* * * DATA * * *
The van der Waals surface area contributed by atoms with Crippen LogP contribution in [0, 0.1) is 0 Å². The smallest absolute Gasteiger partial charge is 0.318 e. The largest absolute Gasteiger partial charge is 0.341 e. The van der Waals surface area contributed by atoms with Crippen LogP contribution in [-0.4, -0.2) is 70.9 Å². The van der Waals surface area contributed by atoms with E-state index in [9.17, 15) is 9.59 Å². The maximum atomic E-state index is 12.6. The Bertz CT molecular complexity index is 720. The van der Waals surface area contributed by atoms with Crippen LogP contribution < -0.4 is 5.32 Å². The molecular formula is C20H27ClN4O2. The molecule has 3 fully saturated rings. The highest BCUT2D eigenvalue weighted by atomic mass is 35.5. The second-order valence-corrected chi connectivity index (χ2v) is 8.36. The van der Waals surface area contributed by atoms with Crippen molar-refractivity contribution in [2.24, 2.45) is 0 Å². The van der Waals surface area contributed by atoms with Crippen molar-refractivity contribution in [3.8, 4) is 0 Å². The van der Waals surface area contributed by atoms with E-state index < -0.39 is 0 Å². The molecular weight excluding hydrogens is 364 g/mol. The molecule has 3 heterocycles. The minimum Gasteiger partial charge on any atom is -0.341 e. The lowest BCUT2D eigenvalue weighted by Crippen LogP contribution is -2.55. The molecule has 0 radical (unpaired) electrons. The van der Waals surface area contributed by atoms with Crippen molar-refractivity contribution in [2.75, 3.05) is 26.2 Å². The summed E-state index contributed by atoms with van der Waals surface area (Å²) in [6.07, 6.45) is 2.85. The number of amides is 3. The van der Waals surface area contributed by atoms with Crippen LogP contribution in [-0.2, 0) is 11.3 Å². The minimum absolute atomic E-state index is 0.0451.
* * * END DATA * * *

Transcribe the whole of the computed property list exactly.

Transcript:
The van der Waals surface area contributed by atoms with Crippen LogP contribution in [0, 0.1) is 0 Å². The smallest absolute Gasteiger partial charge is 0.318 e. The largest absolute Gasteiger partial charge is 0.341 e. The van der Waals surface area contributed by atoms with Crippen LogP contribution in [-0.4, -0.2) is 70.9 Å². The van der Waals surface area contributed by atoms with E-state index in [9.17, 15) is 9.59 Å². The maximum atomic E-state index is 12.6. The Bertz CT molecular complexity index is 720. The van der Waals surface area contributed by atoms with Crippen LogP contribution < -0.4 is 5.32 Å². The molecular formula is C20H27ClN4O2. The molecule has 3 fully saturated rings. The highest BCUT2D eigenvalue weighted by atomic mass is 35.5. The second-order valence-corrected chi connectivity index (χ2v) is 8.36. The van der Waals surface area contributed by atoms with Crippen molar-refractivity contribution in [2.24, 2.45) is 0 Å². The van der Waals surface area contributed by atoms with Crippen molar-refractivity contribution in [3.8, 4) is 0 Å². The van der Waals surface area contributed by atoms with E-state index < -0.39 is 0 Å². The molecular weight excluding hydrogens is 364 g/mol. The molecule has 3 heterocycles. The minimum Gasteiger partial charge on any atom is -0.341 e. The lowest BCUT2D eigenvalue weighted by Crippen LogP contribution is -2.55. The molecule has 0 radical (unpaired) electrons. The van der Waals surface area contributed by atoms with Crippen molar-refractivity contribution in [2.75, 3.05) is 26.2 Å². The summed E-state index contributed by atoms with van der Waals surface area (Å²) in [6.07, 6.45) is 2.85. The number of amides is 3. The van der Waals surface area contributed by atoms with Crippen LogP contribution in [-0.2, 0) is 11.3 Å². The minimum absolute atomic E-state index is 0.0451.